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Volume problem..

Discussion in 'Amps and Cabs [BG]' started by AL!EN BA$$, May 16, 2011.


  1. I just got an all new rig and am having trouble getting a good volume for practice. I am playing with a metal band so I kno it's hard to keep up with a distorted guitar and crazy drumming, but I got an Acme Low B 4 and a Carvin DCM2000L, BBE BMAX and an ART power conditioner. I'm setting it up 4 Ohm's bridged so I get the full watts out of it. The Carvin is a replacement of the 1,000 watt version due to clipping and protect mode problem. Now, with the 2,000, it still clips at just about every note, doesnt go off on protect, but still isn't even that loud. I think another low B 4 would be the answer but idk if it's just the power amp or a combination of it all?!? I need help..
     
  2. Going from 1,000 watts to 2,000 watts is only an increase of 3db at best.

    You need more speakers.............
     
  3. seamonkey

    seamonkey

    Aug 6, 2004
    You need more speakers, not more amp
     
  4. I thought so, anything else that would help? Does a compressor help with clipping? Or does it depend on where the compressor is in the line?
     
  5. I've never owned any, but the Acme speakers are said to be some of the least "efficient" on the market. Very power hungry I hear.

    Adding another cab will gain about 6db for you.
     
  6. Stick_Player

    Stick_Player Banned

    Nov 13, 2009
    Somewhere on the Alaska Panhandle (Juneau)
    Endorser: Plants vs. Zombies Pea Shooters
    2,000 watts and you can't hear yourself?

    The Beatles played Shea Stadium with 120 watt amps each - 2 guitars, 1 bass.
     
  7. Right buts it's super aggressive death metal and no PA. So it's def a struggle!!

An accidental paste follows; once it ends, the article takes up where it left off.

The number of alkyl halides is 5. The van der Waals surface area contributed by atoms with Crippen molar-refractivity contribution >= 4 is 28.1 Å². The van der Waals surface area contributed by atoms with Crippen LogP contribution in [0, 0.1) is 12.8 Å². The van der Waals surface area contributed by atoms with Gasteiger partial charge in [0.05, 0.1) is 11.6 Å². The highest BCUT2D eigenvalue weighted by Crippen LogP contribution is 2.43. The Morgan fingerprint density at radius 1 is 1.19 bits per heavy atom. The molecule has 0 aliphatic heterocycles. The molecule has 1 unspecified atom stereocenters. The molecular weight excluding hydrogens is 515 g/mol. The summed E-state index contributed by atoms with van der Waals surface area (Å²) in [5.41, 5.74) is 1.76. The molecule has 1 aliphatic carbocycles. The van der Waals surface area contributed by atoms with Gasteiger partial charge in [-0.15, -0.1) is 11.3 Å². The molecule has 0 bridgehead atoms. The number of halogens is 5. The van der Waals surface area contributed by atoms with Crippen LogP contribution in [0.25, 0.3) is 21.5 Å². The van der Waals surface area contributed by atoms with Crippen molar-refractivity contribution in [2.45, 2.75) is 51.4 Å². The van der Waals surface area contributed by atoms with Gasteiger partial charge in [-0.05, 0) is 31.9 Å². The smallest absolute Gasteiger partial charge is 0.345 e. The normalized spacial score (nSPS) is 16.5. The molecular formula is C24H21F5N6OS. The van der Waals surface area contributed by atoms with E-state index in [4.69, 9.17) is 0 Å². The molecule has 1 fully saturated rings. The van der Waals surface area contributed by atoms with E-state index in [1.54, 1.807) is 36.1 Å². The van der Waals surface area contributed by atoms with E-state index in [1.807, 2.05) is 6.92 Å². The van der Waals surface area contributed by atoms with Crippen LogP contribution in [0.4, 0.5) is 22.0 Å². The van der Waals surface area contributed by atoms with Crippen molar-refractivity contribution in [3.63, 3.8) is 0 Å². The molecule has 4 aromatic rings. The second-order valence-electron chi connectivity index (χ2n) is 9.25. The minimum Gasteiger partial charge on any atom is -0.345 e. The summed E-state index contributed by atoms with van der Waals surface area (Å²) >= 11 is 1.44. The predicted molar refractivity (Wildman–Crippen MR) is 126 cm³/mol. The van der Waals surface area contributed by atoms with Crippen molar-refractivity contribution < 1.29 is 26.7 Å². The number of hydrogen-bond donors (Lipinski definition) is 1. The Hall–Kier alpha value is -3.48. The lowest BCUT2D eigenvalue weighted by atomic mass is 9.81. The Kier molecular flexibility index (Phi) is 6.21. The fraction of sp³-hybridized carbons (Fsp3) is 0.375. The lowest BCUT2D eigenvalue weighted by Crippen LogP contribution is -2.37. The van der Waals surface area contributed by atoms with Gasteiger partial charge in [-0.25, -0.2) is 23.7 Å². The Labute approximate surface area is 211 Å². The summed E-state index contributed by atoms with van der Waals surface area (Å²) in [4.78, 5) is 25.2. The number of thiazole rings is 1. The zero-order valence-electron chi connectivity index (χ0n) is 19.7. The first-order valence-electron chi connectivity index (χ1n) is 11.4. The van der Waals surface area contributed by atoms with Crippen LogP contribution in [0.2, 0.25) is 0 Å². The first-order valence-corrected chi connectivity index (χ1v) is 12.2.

8. chucko58

    chucko58

    Jan 17, 2002
    Silicon Valley, CA, USA
    I paid for all my gear myself. Well, me and MasterCard.
    Acme cabs are none too efficient. I know, I have a pair of Low B-2s. But still... with 2KW, you should be bottoming the woofers before clipping the amp!

    I would look for a more efficient cab - or two of them.
     
  9. Tell everyone else to turn down. Brutal can be quieter for practice. :D
     
  10. fdeck

    fdeck Supporting Member Commercial User

    Mar 20, 2004
    Madison WI
    HPF Technology LLC
    Are you sure that you haven't toasted one or more of the drivers in the speaker?
     
  11. Yeah it sounds good just have to crank it to hear myself. Also we tune to F# for an 8 string guitar and I go down the octave. I got a .164 gauge for the low string but it's not a frequency issue just overall volume. I pretty much planned on getting another low b4. But I only went with Acme because of the low frequency. Is there more cabs for extended range basses out there??
     
  12. Food for thought.... human hearing is roughly 20Hz-20kHz and your low F# is roughly 23Hz. Aside from having difficulty finding speakers / enclosures that can even reproduce frequencies that low, your octave / second harmonic is ~46Hz, which is still pushing the lower end of what most cabinets can reproduce. I doubt you're going to get much volume no matter what you're running.

    I'd basically tell your guitarist with the 8 string to politely let you handle the low end, you're gonna be fighting him for frequency space anyways.
     
  13. Thanks a lot guys!!
     
  14. will33

    will33

    May 22, 2006
    austin,tx